These days, I’d only see dragonflies when I go on a hike. Unlike before, I would never dare to touch one because there might only be a few of them living in this sanctuary. But seeing one would always make me excited because it would always be a part of my simple and blissful childhood that might never be experienced by the next generation.

Graduation pictures, fancy medals, and rediscovered treasures

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My ID when I was a trainee at a government radio station laid beside my medal when I won 3rd for interpretative reading for a speech contest.

One of the blessings I’m having in this resting period is the huge chunk of time I have for clearing my closet. If it were not for the need to look for my transcript of records and my college diploma, I would not have unraveled a lot of nostalgia from those crazy college years last week.

If my contemporaries loved high school more than college, I’d rather not rally with them. I hold on to my conviction that the college years made the best out of me compared to those high school days. Maybe because those four years in high school only ignited my insecurities. Those college years were more exciting and challenging. This was when I discovered that I can challenge myself and go beyond the classroom chair. I never thought I’d have the chance of joining contests and even having a work published in a newspaper. These were the years that I don’t get to be a teacher’s pet, a topnotcher, or a heartthrob just to be a contestant. Oh yes, that was my golden era of my school life.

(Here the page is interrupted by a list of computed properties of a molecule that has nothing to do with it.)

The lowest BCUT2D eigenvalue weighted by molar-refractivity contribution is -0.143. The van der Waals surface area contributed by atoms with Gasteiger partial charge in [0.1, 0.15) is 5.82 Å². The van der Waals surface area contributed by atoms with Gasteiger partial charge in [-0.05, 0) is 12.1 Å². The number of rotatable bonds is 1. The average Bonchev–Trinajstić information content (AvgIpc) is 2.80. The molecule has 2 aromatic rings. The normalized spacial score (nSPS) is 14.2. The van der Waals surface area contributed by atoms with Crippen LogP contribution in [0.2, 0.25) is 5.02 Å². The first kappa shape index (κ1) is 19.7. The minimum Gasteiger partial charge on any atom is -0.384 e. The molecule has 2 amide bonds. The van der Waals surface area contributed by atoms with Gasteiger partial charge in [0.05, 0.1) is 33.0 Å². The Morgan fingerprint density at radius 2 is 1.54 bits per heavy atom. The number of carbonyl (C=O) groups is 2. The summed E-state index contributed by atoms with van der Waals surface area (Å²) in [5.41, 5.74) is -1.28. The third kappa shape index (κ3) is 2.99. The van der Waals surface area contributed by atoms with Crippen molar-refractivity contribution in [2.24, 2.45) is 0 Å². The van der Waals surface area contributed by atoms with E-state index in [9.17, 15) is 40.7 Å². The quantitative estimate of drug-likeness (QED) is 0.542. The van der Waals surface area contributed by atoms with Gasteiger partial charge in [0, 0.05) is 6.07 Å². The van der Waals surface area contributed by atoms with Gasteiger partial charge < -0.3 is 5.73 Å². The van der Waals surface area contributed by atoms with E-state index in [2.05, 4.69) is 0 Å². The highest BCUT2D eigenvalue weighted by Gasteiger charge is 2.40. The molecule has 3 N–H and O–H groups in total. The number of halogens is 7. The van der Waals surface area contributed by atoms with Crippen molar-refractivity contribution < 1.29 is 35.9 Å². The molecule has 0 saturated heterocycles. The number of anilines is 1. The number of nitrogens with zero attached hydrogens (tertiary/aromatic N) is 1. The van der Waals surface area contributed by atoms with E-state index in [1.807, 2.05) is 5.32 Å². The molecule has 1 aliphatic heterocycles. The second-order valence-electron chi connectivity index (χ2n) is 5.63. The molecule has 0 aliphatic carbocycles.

My picture album and other invites for events

My picture album and other invites for events

I am a natural-born shy girl…and I don’t know why I wanted to get into the mass communications

My one and only picture from the PRSP competition when I was in 3rd year college. See the pimples? :)

My one and only picture from the PRSP competition when I was in 4th year college. See the pimples behind my Ceshire cat grin? 🙂